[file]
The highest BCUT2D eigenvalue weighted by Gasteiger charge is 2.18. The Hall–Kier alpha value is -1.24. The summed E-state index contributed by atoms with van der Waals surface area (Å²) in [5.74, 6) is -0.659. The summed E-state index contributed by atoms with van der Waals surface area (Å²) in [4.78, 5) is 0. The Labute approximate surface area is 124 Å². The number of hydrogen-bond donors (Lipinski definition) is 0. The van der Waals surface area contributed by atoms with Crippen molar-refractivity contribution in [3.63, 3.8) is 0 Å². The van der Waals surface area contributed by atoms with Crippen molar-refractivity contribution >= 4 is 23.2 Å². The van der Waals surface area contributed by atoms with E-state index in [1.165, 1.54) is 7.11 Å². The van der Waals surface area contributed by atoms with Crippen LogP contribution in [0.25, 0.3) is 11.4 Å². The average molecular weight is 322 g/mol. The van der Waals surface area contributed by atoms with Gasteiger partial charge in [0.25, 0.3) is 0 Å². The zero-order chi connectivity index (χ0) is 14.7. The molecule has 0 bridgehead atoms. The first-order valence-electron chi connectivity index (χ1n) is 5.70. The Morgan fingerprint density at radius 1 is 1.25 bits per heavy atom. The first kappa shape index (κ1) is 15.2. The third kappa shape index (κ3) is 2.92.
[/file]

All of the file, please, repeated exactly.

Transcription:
The highest BCUT2D eigenvalue weighted by Gasteiger charge is 2.18. The Hall–Kier alpha value is -1.24. The summed E-state index contributed by atoms with van der Waals surface area (Å²) in [5.74, 6) is -0.659. The summed E-state index contributed by atoms with van der Waals surface area (Å²) in [4.78, 5) is 0. The Labute approximate surface area is 124 Å². The number of hydrogen-bond donors (Lipinski definition) is 0. The van der Waals surface area contributed by atoms with Crippen molar-refractivity contribution in [3.63, 3.8) is 0 Å². The van der Waals surface area contributed by atoms with Crippen molar-refractivity contribution >= 4 is 23.2 Å². The van der Waals surface area contributed by atoms with E-state index in [1.165, 1.54) is 7.11 Å². The van der Waals surface area contributed by atoms with Crippen LogP contribution in [0.25, 0.3) is 11.4 Å². The average molecular weight is 322 g/mol. The van der Waals surface area contributed by atoms with Gasteiger partial charge in [0.25, 0.3) is 0 Å². The zero-order chi connectivity index (χ0) is 14.7. The molecule has 0 bridgehead atoms. The first-order valence-electron chi connectivity index (χ1n) is 5.70. The Morgan fingerprint density at radius 1 is 1.25 bits per heavy atom. The first kappa shape index (κ1) is 15.2. The third kappa shape index (κ3) is 2.92.